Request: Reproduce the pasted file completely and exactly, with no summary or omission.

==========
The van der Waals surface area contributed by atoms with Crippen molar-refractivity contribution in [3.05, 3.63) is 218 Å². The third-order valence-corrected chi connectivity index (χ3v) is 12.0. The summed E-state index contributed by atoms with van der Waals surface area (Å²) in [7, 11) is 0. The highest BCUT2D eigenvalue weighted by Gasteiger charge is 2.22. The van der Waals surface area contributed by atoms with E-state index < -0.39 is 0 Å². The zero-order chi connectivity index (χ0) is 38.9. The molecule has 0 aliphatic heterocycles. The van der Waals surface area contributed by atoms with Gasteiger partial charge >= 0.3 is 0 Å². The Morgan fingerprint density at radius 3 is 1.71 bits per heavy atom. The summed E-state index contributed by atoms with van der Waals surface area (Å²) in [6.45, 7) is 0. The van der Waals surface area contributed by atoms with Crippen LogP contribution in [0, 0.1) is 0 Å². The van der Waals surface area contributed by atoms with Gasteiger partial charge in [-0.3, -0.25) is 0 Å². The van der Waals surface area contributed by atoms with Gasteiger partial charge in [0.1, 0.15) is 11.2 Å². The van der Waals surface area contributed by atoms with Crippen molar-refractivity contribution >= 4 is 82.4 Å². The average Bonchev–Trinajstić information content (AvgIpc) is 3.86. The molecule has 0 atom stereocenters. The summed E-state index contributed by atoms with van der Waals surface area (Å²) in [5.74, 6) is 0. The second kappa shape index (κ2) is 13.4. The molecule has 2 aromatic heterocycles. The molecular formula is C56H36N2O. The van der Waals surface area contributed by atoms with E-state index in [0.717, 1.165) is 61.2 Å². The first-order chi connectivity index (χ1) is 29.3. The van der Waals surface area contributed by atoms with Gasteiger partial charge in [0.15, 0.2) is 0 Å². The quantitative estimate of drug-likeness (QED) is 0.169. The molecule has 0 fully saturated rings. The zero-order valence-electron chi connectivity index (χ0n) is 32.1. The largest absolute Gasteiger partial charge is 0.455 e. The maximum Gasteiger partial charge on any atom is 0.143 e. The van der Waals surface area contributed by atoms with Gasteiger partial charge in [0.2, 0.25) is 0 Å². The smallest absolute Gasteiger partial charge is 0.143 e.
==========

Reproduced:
The van der Waals surface area contributed by atoms with Crippen molar-refractivity contribution in [3.05, 3.63) is 218 Å². The third-order valence-corrected chi connectivity index (χ3v) is 12.0. The summed E-state index contributed by atoms with van der Waals surface area (Å²) in [7, 11) is 0. The highest BCUT2D eigenvalue weighted by Gasteiger charge is 2.22. The van der Waals surface area contributed by atoms with E-state index < -0.39 is 0 Å². The zero-order chi connectivity index (χ0) is 38.9. The molecule has 0 aliphatic heterocycles. The van der Waals surface area contributed by atoms with Gasteiger partial charge >= 0.3 is 0 Å². The Morgan fingerprint density at radius 3 is 1.71 bits per heavy atom. The summed E-state index contributed by atoms with van der Waals surface area (Å²) in [6.45, 7) is 0. The van der Waals surface area contributed by atoms with Crippen LogP contribution in [0, 0.1) is 0 Å². The van der Waals surface area contributed by atoms with Gasteiger partial charge in [-0.3, -0.25) is 0 Å². The van der Waals surface area contributed by atoms with Gasteiger partial charge in [0.1, 0.15) is 11.2 Å². The van der Waals surface area contributed by atoms with Crippen molar-refractivity contribution >= 4 is 82.4 Å². The average Bonchev–Trinajstić information content (AvgIpc) is 3.86. The molecule has 0 atom stereocenters. The summed E-state index contributed by atoms with van der Waals surface area (Å²) in [5.74, 6) is 0. The second kappa shape index (κ2) is 13.4. The molecule has 2 aromatic heterocycles. The molecular formula is C56H36N2O. The van der Waals surface area contributed by atoms with E-state index in [0.717, 1.165) is 61.2 Å². The first-order chi connectivity index (χ1) is 29.3. The van der Waals surface area contributed by atoms with Gasteiger partial charge in [0.15, 0.2) is 0 Å². The quantitative estimate of drug-likeness (QED) is 0.169. The molecule has 0 fully saturated rings. The zero-order valence-electron chi connectivity index (χ0n) is 32.1. The largest absolute Gasteiger partial charge is 0.455 e. The maximum Gasteiger partial charge on any atom is 0.143 e. The van der Waals surface area contributed by atoms with Gasteiger partial charge in [0.2, 0.25) is 0 Å². The smallest absolute Gasteiger partial charge is 0.143 e.